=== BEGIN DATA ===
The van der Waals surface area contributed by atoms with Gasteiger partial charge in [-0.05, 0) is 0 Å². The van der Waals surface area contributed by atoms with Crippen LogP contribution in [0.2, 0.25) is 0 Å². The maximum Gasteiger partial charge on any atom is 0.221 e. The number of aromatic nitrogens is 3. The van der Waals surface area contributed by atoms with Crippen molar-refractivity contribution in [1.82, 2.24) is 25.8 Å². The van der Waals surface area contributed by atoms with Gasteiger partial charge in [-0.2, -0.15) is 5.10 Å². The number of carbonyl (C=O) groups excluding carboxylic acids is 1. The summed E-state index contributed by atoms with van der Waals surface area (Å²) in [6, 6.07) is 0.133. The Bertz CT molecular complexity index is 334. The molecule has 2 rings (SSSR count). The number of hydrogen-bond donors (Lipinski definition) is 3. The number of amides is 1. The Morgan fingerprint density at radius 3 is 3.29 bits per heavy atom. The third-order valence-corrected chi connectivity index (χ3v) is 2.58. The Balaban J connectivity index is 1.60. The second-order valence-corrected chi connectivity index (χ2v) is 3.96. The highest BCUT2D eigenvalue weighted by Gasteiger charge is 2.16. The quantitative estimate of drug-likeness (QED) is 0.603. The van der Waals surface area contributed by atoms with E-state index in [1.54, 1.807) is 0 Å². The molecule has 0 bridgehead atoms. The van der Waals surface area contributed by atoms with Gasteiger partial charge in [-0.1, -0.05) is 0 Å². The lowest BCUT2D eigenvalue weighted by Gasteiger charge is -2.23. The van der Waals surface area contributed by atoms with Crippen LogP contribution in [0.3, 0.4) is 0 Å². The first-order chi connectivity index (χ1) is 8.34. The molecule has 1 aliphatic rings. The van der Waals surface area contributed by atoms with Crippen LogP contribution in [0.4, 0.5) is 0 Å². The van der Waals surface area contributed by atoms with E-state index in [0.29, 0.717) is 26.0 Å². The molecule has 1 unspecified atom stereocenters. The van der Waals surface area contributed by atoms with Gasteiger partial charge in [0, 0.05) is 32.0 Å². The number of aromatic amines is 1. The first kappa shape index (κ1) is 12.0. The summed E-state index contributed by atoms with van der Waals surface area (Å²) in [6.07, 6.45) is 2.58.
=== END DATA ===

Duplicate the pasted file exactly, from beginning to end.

The van der Waals surface area contributed by atoms with Gasteiger partial charge in [-0.05, 0) is 0 Å². The van der Waals surface area contributed by atoms with Crippen LogP contribution in [0.2, 0.25) is 0 Å². The maximum Gasteiger partial charge on any atom is 0.221 e. The number of aromatic nitrogens is 3. The van der Waals surface area contributed by atoms with Crippen molar-refractivity contribution in [1.82, 2.24) is 25.8 Å². The van der Waals surface area contributed by atoms with Gasteiger partial charge in [-0.2, -0.15) is 5.10 Å². The number of carbonyl (C=O) groups excluding carboxylic acids is 1. The summed E-state index contributed by atoms with van der Waals surface area (Å²) in [6, 6.07) is 0.133. The Bertz CT molecular complexity index is 334. The molecule has 2 rings (SSSR count). The number of hydrogen-bond donors (Lipinski definition) is 3. The number of amides is 1. The Morgan fingerprint density at radius 3 is 3.29 bits per heavy atom. The third-order valence-corrected chi connectivity index (χ3v) is 2.58. The Balaban J connectivity index is 1.60. The second-order valence-corrected chi connectivity index (χ2v) is 3.96. The highest BCUT2D eigenvalue weighted by Gasteiger charge is 2.16. The quantitative estimate of drug-likeness (QED) is 0.603. The van der Waals surface area contributed by atoms with E-state index in [1.54, 1.807) is 0 Å². The molecule has 0 bridgehead atoms. The van der Waals surface area contributed by atoms with Gasteiger partial charge in [-0.1, -0.05) is 0 Å². The lowest BCUT2D eigenvalue weighted by Gasteiger charge is -2.23. The van der Waals surface area contributed by atoms with Crippen LogP contribution in [0.3, 0.4) is 0 Å². The first-order chi connectivity index (χ1) is 8.34. The molecule has 1 aliphatic rings. The van der Waals surface area contributed by atoms with Crippen LogP contribution in [0.4, 0.5) is 0 Å². The van der Waals surface area contributed by atoms with E-state index in [0.29, 0.717) is 26.0 Å². The molecule has 1 unspecified atom stereocenters. The van der Waals surface area contributed by atoms with Gasteiger partial charge in [0, 0.05) is 32.0 Å². The number of aromatic amines is 1. The first kappa shape index (κ1) is 12.0. The summed E-state index contributed by atoms with van der Waals surface area (Å²) in [6.07, 6.45) is 2.58.